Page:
Signs of the Times • 1 April 2016 • No. 66
This edition of “Signs of the Times,” (and next week’s) is abbreviated to clear space for hiking in Arches National Park in Utah. (You’ll be jealous when you view these National Geographic’s photos of the park.)
Above. Delicate Arch, Arches National Park, Utah. Photograph by Thomas Piekunka.
¶ Processional. Riverdance longest line world record (3:01).
¶ Invocation. “Rejoice, let Mother Church also rejoice, / arrayed with the lighting of his glory, / let this holy building shake with joy, / filled with the mighty voices of the peoples.” —Exsultet, “a dramatic invitation to heaven and earth to join with the Church in joy and jubilation.” (click the “show more” button to see lyrics)
¶ Call to worship. “We are kindred all of us, killer and victim, predator and prey, me and the sly coyote, the soaring buzzard, the elegant gopher snake, the trembling cottontail, the foul worms that feed on our entrails, all of them, all of us. Long live diversity, long live the earth.” —Edward Abbey, Desert Solitaire, a classic in earth-anchored spirituality, written in the mid-‘60s while he was a park ranger at Arches National Park
¶ I love it when geriatrics draw a crowd. In case you haven’t already seen this video of The Stones roll into Cuba. (1:13. Thanks Dan) Crowd estimates range from several hundred thousand to over a million.
¶ Put chocolate back in Easter!!! “Chocolate manufacturers in the U.K. have removed the word ‘Easter’ from the holiday egg candy that has delighted millions of children for generations. But a demand that manufacturers put Easter back on the packaging of chocolate eggs has become the latest culture war issue on the eve of Christianity’s most important holiday.” —Trevor Grundy, Religion News Service
¶ This is pretty amazing. A restaurant owner in Noble, Oklahoma, was so dismayed over state budget cuts for human services that he took to Facebook to alert fellow citizens and then offered free meals over the next three months to those directed affected. —Dallas Franklin, KFOR News Channel (Thanks Roger)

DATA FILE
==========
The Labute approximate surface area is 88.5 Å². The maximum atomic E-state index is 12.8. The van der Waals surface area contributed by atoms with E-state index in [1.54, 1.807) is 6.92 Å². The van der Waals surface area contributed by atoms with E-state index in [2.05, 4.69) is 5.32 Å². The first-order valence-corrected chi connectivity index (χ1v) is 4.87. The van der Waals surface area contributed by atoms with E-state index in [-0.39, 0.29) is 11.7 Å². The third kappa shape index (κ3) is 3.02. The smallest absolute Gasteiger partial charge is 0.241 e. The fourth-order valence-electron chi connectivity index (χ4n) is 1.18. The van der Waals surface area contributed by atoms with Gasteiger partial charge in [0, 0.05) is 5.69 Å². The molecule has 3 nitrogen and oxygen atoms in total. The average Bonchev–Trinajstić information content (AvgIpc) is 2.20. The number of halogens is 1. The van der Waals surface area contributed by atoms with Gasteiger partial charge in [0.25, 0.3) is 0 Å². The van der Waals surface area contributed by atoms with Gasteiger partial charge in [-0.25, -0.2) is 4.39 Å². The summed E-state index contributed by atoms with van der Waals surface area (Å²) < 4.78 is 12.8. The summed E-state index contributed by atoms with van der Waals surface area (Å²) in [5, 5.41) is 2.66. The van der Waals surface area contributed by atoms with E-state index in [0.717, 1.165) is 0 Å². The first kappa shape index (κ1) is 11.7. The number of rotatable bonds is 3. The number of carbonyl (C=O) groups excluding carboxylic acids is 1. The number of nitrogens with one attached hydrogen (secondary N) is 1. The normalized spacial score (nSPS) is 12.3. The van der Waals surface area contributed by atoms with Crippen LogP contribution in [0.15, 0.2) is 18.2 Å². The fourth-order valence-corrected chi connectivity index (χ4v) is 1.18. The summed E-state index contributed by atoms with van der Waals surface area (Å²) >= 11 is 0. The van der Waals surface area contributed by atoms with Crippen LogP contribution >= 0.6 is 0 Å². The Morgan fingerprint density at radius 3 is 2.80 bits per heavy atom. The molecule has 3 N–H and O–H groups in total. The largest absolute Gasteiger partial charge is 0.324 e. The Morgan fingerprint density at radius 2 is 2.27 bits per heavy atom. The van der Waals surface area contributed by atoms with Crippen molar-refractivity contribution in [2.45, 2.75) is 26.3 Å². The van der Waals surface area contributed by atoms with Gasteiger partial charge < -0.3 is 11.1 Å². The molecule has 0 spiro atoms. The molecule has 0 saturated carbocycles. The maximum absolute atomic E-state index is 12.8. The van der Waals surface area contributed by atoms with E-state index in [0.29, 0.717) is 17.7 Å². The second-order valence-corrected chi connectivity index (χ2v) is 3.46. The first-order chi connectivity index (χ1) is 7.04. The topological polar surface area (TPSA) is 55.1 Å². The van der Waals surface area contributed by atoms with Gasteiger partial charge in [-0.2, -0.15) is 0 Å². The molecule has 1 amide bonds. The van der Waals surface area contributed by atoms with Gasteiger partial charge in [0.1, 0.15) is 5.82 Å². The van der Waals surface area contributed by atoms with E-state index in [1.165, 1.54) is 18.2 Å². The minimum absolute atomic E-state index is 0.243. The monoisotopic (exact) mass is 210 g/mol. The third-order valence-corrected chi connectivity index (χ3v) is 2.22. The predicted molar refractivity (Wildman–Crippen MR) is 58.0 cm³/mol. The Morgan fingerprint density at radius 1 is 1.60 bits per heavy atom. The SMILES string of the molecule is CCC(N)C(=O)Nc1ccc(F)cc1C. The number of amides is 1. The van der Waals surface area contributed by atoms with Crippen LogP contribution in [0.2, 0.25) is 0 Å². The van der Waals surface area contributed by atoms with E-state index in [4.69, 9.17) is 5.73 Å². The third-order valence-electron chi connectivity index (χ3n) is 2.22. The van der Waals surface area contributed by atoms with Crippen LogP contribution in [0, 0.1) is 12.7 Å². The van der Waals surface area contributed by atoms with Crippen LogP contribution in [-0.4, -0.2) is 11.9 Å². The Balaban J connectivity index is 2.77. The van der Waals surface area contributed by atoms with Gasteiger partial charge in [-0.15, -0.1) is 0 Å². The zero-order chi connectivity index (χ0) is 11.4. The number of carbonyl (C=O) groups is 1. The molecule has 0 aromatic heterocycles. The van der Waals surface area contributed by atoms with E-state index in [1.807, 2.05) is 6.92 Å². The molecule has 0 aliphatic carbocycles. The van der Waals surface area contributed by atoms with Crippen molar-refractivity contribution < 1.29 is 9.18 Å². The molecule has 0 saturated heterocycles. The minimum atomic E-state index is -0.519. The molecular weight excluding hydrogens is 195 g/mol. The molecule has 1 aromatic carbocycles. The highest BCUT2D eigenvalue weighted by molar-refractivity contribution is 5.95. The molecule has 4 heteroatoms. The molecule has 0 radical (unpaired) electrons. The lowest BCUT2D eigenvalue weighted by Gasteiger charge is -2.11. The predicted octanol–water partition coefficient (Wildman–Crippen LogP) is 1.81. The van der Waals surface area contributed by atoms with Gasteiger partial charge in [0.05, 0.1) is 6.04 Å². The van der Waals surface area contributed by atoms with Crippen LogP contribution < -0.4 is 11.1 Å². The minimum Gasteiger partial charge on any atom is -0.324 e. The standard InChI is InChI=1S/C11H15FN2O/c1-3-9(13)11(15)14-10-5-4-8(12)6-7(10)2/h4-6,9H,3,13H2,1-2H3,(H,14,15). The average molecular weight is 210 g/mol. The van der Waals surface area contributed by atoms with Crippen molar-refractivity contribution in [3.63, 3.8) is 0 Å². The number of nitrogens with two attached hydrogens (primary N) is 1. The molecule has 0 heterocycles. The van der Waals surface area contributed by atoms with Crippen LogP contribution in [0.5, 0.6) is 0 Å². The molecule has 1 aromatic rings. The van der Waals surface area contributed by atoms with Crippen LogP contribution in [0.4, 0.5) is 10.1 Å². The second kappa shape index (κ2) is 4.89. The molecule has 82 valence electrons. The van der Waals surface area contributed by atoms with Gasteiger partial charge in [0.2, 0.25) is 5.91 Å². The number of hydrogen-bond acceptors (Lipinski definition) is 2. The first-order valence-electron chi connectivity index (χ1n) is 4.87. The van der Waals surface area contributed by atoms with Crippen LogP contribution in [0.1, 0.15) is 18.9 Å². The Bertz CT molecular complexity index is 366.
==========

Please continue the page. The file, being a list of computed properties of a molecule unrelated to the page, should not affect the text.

¶ Visualization of how small efforts can lead to big changes: Domino chain reaction. (2:33 seconds)
¶ Hymn of praise, as gardens are prepped for spring. “Garden Song” (“Inch by Inch”), Pete Seeger.
¶ We all have have multiple images, stories, experiences, and memories through which we “read” Easter’s import. The church’s triumphal clamor has often been that Jesus emerged from entombment kicking butt and taking names. I think it’s more like cellist Vedran Smailović’s decision to play in Sarejevo’s streets during the city’s long siege (5 April 1992-29 February 1996) by Bosnian Serbs. Nearly 14,000 were killed.
Right. Vedran Smailović, cellist of Sarejevo.
•Listen to this recording of his performance of the “Albinoini Adagio” as a protest against the war and a prayer for peace.
•Read Dan Buttry’s profile of Smailović at ReadTheSpirit.
¶ Confession. “Donald Trump is a reflection of the ugliness within us, but only that. The ugliness itself is ours and we are long overdue to face it.” —Leonard Pitts, “Defeating Trump won’t erase the forces that made him possible”
¶ Recommended longer read. A debate over the relative value of protesting Donald Trump events has been underway in certain circles. If this is a topic of interest, I highly recommend George Lakey’s “What Trump protesters can learn from the civil rights movement.” —Waging Nonviolence